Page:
Further research has also suggested that Gonadorelin may help facilitate the descent of the testes, which is considered a part of the development of the HPG axis. Researchers posit that the peptide may have roughly 40% success rate at inducing such processes, related to the maturation of the HPG axis and testicular structures in particular.(8)

Gonadorelin Peptide and Cancer Cells

Research in cancer cell proliferation in both clinical and animal studies suggests that excessive exposure of breast cells to mitogens, namely estrogen and progesterone, may increase the risk of their transformation into cancer cells. Potentially blocking the action of these mitogens, thereby reducing the exposure of the healthy cells to them, may reduce the risk of cancer development.(9) Researchers suggest that GnRH agonists such as Gonadorelin may exhibit some potential in mitigating the action of mitogens in healthy cells. Studies(10) examining research models of high testosterone, a marker for hyperandrogenemia (a condition characterized by excessive androgen synthesis), are at higher risk of developing breast cancer. The source of androgen, and thereby the potential source of breast cancer, may possibly be counteracted with GnRH analogs, as researchers are hypothesizing that the peptide may induce a reduction in the substrate for estrogen synthesis but may not necessarily inhibit the synthesis of estrogen completely.

Researchers have also explored the potential of Gonadorelin in experimental studies intended to inhibit the production of luteinizing hormones. The researchers suggested that due to the potential for downregulating GnRH receptors, the peptide may lead to a decline in the production of testosterone and dihydrotestosterone. The development of carcinogenic cells from prostate cells may depend on these testosterone levels, which the exposure to GnRH analogs such as Gonadorelin might inhibit.(11)

Gonadorelin Peptide and Spermatogenesis

In a clinical trial,(12) seven male test subjects were presented with a GnRH analog similar to Gonadorelin every day for up to 16 weeks and a compound of testosterone enanthate bimonthly (a form of TRT). Basal serum follicle-stimulating hormone, luteinizing hormones, and testosterone levels were monitored throughout the study period. Between 14 to 16 weeks, it was noted by the researchers that the average sperm count in the test subjects had reportedly reduced by an average of 93%, also causing azoospermia in three of the subjects, which is characterized by a complete absence of sperms in the ejaculate. Subsequently, once the study was completed, the average sperm count returned to normal, indicating that the possible action of the peptide hormone may be reversible and act as a temporary contraceptive (when combined with TRT).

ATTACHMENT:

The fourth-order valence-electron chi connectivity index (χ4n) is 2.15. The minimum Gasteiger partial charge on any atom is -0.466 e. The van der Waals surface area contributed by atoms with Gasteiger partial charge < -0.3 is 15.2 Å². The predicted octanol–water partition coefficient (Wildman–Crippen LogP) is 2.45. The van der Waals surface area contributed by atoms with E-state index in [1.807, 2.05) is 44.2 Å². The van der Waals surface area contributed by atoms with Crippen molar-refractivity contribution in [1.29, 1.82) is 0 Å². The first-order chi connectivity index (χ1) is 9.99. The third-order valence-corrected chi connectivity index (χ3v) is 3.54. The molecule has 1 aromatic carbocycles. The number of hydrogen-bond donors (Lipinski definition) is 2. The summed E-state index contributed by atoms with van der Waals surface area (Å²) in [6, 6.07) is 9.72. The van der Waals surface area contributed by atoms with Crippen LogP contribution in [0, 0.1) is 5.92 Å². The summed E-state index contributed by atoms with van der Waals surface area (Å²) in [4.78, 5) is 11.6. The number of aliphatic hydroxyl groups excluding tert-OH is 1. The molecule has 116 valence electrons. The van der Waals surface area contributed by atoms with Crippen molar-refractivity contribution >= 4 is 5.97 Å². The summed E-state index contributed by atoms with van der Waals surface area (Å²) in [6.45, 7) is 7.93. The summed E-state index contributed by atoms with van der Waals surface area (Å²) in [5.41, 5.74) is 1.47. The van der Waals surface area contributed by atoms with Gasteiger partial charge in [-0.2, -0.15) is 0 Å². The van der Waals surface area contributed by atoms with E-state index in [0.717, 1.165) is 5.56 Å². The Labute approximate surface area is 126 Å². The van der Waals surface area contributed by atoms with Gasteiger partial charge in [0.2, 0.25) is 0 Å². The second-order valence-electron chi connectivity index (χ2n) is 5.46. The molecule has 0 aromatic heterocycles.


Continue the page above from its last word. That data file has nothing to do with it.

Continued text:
Gonadorelin Peptide and Neuroprotection

Research(13) has suggested that luteinizing hormones may have some impact on the brain, primarily the hippocampus, which is the memory center of the brain, and in some scenarios, may possibly induce some dysfunction. These researchers posited that one way of mitigating neurological dysfunction might be to block the production and release of luteinizing hormones, which may potentially be achieved through the introduction of GnRH analogs such as Gonadorelin. Testosterone has also been studied by scientists for its potential to preserve memory function and may be beneficial to brain function. Hence, inhibiting the entire gonadal axis may not be fully beneficial. This is why GnRH, which researchers suggest only induces selective inhibitory action on luteinizing hormones, may exhibit potential in future research studies.(13)

Gonadorelin Peptide and Diagnostics

In this clinical study,(14) the synthetically developed peptide Gonadorelin was presented in 11 female test subjects during the middle of the follicular phase of the menstrual cycle. All subjects exhibited an apparent increase in the basal levels of gonadotropins following peptide presence. In addition, 10 test subjects with amenorrhea were presented with the peptide. Amenorrhea is characterized by a lack of menstruation. After the study, researchers reported that basal levels of gonadotropins, particularly the luteinizing hormone levels, appeared to increase in the short term but remained steady in the long term. This study suggested that Gonadorelin's potential pituitary secretion of luteinizing hormones and follicle-stimulating hormones may not depend on the basal levels of these hormones. However, it may depend on the functioning of the hypothalamic and pituitary axis.